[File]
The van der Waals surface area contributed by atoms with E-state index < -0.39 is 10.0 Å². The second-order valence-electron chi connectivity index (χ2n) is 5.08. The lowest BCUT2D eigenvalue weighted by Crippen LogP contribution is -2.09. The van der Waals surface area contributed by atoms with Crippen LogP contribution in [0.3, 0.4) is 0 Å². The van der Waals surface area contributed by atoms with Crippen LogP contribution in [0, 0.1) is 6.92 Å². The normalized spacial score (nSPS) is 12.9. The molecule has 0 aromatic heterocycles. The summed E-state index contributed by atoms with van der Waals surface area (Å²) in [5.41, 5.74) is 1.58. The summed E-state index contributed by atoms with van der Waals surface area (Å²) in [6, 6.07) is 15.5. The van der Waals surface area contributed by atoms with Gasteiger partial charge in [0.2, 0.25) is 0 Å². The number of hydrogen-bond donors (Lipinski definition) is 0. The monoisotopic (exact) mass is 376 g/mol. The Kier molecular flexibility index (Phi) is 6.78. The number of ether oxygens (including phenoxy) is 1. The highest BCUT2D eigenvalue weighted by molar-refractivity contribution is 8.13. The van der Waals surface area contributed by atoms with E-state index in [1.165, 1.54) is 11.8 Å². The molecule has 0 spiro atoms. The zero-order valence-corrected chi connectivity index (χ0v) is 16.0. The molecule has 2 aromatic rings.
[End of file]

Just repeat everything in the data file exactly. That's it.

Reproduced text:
The van der Waals surface area contributed by atoms with E-state index < -0.39 is 10.0 Å². The second-order valence-electron chi connectivity index (χ2n) is 5.08. The lowest BCUT2D eigenvalue weighted by Crippen LogP contribution is -2.09. The van der Waals surface area contributed by atoms with Crippen LogP contribution in [0.3, 0.4) is 0 Å². The van der Waals surface area contributed by atoms with Crippen LogP contribution in [0, 0.1) is 6.92 Å². The normalized spacial score (nSPS) is 12.9. The molecule has 0 aromatic heterocycles. The summed E-state index contributed by atoms with van der Waals surface area (Å²) in [5.41, 5.74) is 1.58. The summed E-state index contributed by atoms with van der Waals surface area (Å²) in [6, 6.07) is 15.5. The van der Waals surface area contributed by atoms with Gasteiger partial charge in [0.2, 0.25) is 0 Å². The number of hydrogen-bond donors (Lipinski definition) is 0. The monoisotopic (exact) mass is 376 g/mol. The Kier molecular flexibility index (Phi) is 6.78. The number of ether oxygens (including phenoxy) is 1. The highest BCUT2D eigenvalue weighted by molar-refractivity contribution is 8.13. The van der Waals surface area contributed by atoms with E-state index in [1.165, 1.54) is 11.8 Å². The molecule has 0 spiro atoms. The zero-order valence-corrected chi connectivity index (χ0v) is 16.0. The molecule has 2 aromatic rings.